The Nintendo Switch just hit a major milestone relative to its sister consoles in the Nintendo family. The Japanese company announced on Thursday that its handheld, gyroscopic, motion-tracking main console, the Nintendo Switch, has officially outsold its previous most successful unit — the Nintendo Wii. According to a report released about the sales of the Nintendo Switch in 2021, the console has officially surpassed the 100 million units sold marker, 103.54 million units shipped, specifically. According to TheVerge, that brings its total past the lifetime total of the Nintendo Wii’s 101.63 in just five years since its release.
Now, it’s worth mentioning that the Nintendo Switch’s sales are heavily buttressed by the fact that users can currently choose between three versions. There’s the full-sized (but still handheld) Nintendo Switch, there’s the smaller Nintendo Switch Lite as well as the recently released Nintendo Switch OLED, which is an incremental upgrade that some liken to a new generation for the Switch and others call “meh.” So, the customization, as well as three separate units going into the Nintendo Switch’s tally, likely helps.
That said, The Nintendo Switch is also a far superior console to its predecessor. While the Nintendo Wii captivated an entire generation of home gamers thanks to its gimmick of having Wiimote motion controls that allowed users to do things like play tennis, bowl or (for a great majority of us) sword fight! No one had really done that kind of thing in an attainable way before the Nintendo Wii. However, while programmers were trying to figure out new and exciting ways to make the motions controls of the Nintendo Wii work, AAA titles like Halo, Call of Duty, Mass Effect and Assassins Creed were doing their thing, drawing people back to the good old controller and couch method of gaming.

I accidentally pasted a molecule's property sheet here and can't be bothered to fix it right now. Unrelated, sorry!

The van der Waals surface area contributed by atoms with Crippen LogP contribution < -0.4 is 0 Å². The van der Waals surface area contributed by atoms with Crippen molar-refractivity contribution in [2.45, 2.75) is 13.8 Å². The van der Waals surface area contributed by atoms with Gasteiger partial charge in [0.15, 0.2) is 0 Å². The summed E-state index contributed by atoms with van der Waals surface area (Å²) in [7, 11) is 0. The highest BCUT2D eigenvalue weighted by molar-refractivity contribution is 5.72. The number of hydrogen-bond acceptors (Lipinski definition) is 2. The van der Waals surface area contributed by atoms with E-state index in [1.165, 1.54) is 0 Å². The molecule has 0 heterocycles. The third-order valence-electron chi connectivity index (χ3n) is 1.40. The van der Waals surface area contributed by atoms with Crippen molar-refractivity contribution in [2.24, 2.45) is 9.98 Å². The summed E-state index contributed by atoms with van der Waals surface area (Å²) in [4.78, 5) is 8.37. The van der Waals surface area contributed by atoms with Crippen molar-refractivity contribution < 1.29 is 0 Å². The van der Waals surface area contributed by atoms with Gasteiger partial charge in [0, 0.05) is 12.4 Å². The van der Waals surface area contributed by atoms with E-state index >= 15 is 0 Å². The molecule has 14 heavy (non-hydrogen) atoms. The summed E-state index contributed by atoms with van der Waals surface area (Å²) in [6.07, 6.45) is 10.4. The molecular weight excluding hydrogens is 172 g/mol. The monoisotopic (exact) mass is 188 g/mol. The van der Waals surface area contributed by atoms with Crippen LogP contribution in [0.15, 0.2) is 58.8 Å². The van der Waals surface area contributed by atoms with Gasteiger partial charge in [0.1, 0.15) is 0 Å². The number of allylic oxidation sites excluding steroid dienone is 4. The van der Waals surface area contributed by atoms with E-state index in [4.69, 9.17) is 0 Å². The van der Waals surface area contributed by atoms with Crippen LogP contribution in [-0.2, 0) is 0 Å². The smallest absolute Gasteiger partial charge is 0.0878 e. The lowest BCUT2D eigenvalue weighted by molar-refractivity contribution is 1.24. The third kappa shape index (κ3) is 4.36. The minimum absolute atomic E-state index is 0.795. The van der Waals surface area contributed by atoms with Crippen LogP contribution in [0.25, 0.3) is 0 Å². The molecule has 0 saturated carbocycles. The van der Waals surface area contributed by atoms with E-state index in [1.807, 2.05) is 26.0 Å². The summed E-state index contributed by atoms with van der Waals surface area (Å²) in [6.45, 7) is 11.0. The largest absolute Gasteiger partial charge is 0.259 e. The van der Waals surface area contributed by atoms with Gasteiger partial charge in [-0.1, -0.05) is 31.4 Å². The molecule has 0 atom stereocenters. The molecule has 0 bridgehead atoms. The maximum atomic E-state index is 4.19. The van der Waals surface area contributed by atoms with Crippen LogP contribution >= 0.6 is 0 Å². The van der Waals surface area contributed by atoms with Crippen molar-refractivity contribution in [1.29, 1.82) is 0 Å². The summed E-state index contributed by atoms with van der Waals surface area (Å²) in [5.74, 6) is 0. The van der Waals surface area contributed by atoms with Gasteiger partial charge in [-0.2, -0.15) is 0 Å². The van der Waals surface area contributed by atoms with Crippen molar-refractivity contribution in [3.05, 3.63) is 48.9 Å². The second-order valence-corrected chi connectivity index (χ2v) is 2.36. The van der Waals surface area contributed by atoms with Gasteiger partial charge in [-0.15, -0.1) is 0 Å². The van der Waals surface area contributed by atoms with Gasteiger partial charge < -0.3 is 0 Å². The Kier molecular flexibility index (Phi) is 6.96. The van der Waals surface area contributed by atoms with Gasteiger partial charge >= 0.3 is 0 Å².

Fast forward a few years and you’ve got the Wii U, a more traditional console that has mobile capabilities. Fast forward a bit more and you’ve got the Nintendo Switch, which somehow finds a way to pack in some of the best elements of the Nintendo Wii with the mobility of the Wii U. Meanwhile, it’s also got the computing power to handle some AAA titles like The Witcher, Overwatch alongside Nintendo staples like Super Smash Bros., Mario Kart 8 and, of course, Animal Crossing. What you’ve got is a recipe for more than 100 million units sold.
However, this kind of meteoric rise can’t last forever. In fact, the company is already signaling a slow down when it comes to the ubiquity of the Nintendo Switch. Bloomberg notes that Nintendo shaved its expected Nintendo Switch units sold in 2022 to 23 million, down from 24 million projected in November. It sold 18.95 million consoles over the past nine months, marking a 21% drop from the same time last year. The company blamed shipping issues that persisted throughout 2021 — but one also has to note that there are only so many gamers on planet Earth and that these consoles work for longer than a year, which is a good thing. Still, stagnation is the death of companies and definitely not what Nintendo is known for. So, one just has to wait and see what innovations will be made in 2022 or games will release to increase demand on the Nintendo Switch.